- One 12-pound fresh ham roast from the leg, bone in
- 10 garlic cloves, halved
- 1 tablespoon chopped rosemary
- Kosher salt
- 1/2 teaspoon fennel seeds
- 2 teaspoons olive oil
- Freshly ground pepper
How to Make It
Remove the skin from the ham, leaving a thick layer of fat. Using a 4-inch paring knife, make incisions all over the ham about 1 inch apart and as deep as the blade will go.
In a mortar, pound the garlic to a paste. Add the rosemary, 2 teaspoons of kosher salt and the fennel seeds and pound until finely crushed. Stir in the olive oil and 1/2 teaspoon of pepper.
Using a chopstick, push 1/2 teaspoon of the garlic paste deep into each incision. Rub any remaining paste all over the ham. Set the ham fat side up and, using a knife, score the fat 1/2 inch deep in a crosshatch pattern. Wrap the ham in plastic and refrigerate overnight.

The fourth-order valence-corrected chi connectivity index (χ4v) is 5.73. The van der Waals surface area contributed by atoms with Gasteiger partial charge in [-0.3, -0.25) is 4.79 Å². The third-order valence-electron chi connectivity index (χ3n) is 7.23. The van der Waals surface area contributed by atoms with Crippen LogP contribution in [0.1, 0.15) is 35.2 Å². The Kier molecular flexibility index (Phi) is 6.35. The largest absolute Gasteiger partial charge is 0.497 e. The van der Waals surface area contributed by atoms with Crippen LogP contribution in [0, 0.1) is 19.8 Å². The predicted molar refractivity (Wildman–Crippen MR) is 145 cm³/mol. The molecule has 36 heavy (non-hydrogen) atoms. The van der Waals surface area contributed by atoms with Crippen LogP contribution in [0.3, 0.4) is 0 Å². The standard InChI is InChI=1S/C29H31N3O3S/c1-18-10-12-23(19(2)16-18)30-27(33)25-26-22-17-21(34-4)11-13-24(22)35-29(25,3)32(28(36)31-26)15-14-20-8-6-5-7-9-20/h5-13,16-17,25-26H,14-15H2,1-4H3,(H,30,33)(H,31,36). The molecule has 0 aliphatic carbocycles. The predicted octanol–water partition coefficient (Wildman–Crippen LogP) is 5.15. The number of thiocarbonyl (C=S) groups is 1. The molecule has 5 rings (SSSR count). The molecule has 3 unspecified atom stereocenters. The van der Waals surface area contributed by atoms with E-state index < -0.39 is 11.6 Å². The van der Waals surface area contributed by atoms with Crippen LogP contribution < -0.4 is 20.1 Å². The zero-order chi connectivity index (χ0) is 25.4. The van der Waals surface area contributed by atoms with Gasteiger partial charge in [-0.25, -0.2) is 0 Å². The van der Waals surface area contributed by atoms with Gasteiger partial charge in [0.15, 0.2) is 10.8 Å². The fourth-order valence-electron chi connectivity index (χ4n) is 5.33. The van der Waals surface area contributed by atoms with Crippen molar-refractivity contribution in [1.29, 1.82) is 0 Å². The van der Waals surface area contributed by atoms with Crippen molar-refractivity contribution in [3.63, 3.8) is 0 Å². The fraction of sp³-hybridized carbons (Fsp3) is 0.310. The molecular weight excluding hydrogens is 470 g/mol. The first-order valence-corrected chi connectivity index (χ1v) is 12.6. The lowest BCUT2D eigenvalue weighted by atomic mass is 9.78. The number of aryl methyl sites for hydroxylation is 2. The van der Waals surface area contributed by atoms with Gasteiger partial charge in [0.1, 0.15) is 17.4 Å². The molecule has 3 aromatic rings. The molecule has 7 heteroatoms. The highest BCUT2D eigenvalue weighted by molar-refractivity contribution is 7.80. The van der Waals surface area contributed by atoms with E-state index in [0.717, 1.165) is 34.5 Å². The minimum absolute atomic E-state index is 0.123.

Preheat the oven to 300°. Set the ham in a roasting pan in which it fits snugly and bring to room temperature. Rub the ham with generous amounts of kosher salt and pepper. Roast the ham in the oven for 3 hours. Drain the pan juices and fat into a small saucepan; skim off the fat. Return the ham to the oven and roast for 3 hours longer, or until it is deeply browned and the meat is very tender.
Remove the roasting pan from the oven. Spoon any pan juices and fat into the small saucepan and skim again. Let the roast stand for 15 minutes. Heat the juices, adding a little water if the flavor is too strong. Cut the crisp fat from the top of the ham, then carve the ham and serve with the crisp fat and pan juices.
Wine Recommendation: This fresh ham demands a red with enough tannin to cut the meat's fattinessand some earthiness to echo the fennel and garlic. That's Barolo. Consider the1993 Michele Chiarlo Cerequio or the 1993 Ceretto Bricco Rocche Brunate.